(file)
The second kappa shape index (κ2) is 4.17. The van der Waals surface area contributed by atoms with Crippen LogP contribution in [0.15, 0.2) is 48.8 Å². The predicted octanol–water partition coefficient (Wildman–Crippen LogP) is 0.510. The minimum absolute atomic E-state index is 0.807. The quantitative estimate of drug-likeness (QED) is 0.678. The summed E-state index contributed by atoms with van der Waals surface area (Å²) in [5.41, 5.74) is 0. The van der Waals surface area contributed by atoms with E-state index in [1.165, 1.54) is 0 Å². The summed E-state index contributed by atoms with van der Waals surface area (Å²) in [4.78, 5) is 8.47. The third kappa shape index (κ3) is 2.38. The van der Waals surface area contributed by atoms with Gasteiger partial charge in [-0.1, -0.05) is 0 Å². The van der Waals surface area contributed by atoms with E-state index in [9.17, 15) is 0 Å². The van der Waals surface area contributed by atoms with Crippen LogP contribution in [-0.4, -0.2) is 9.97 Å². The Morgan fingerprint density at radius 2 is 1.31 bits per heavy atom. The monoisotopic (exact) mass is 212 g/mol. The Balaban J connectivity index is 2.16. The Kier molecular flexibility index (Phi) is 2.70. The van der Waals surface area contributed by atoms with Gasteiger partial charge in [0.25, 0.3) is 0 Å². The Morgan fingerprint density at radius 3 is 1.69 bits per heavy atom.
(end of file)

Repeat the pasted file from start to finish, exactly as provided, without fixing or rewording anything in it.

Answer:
The second kappa shape index (κ2) is 4.17. The van der Waals surface area contributed by atoms with Crippen LogP contribution in [0.15, 0.2) is 48.8 Å². The predicted octanol–water partition coefficient (Wildman–Crippen LogP) is 0.510. The minimum absolute atomic E-state index is 0.807. The quantitative estimate of drug-likeness (QED) is 0.678. The summed E-state index contributed by atoms with van der Waals surface area (Å²) in [5.41, 5.74) is 0. The van der Waals surface area contributed by atoms with E-state index in [1.165, 1.54) is 0 Å². The summed E-state index contributed by atoms with van der Waals surface area (Å²) in [4.78, 5) is 8.47. The third kappa shape index (κ3) is 2.38. The van der Waals surface area contributed by atoms with Gasteiger partial charge in [-0.1, -0.05) is 0 Å². The van der Waals surface area contributed by atoms with E-state index in [9.17, 15) is 0 Å². The van der Waals surface area contributed by atoms with Crippen LogP contribution in [-0.4, -0.2) is 9.97 Å². The Morgan fingerprint density at radius 2 is 1.31 bits per heavy atom. The monoisotopic (exact) mass is 212 g/mol. The Balaban J connectivity index is 2.16. The Kier molecular flexibility index (Phi) is 2.70. The van der Waals surface area contributed by atoms with Gasteiger partial charge in [0.25, 0.3) is 0 Å². The Morgan fingerprint density at radius 3 is 1.69 bits per heavy atom.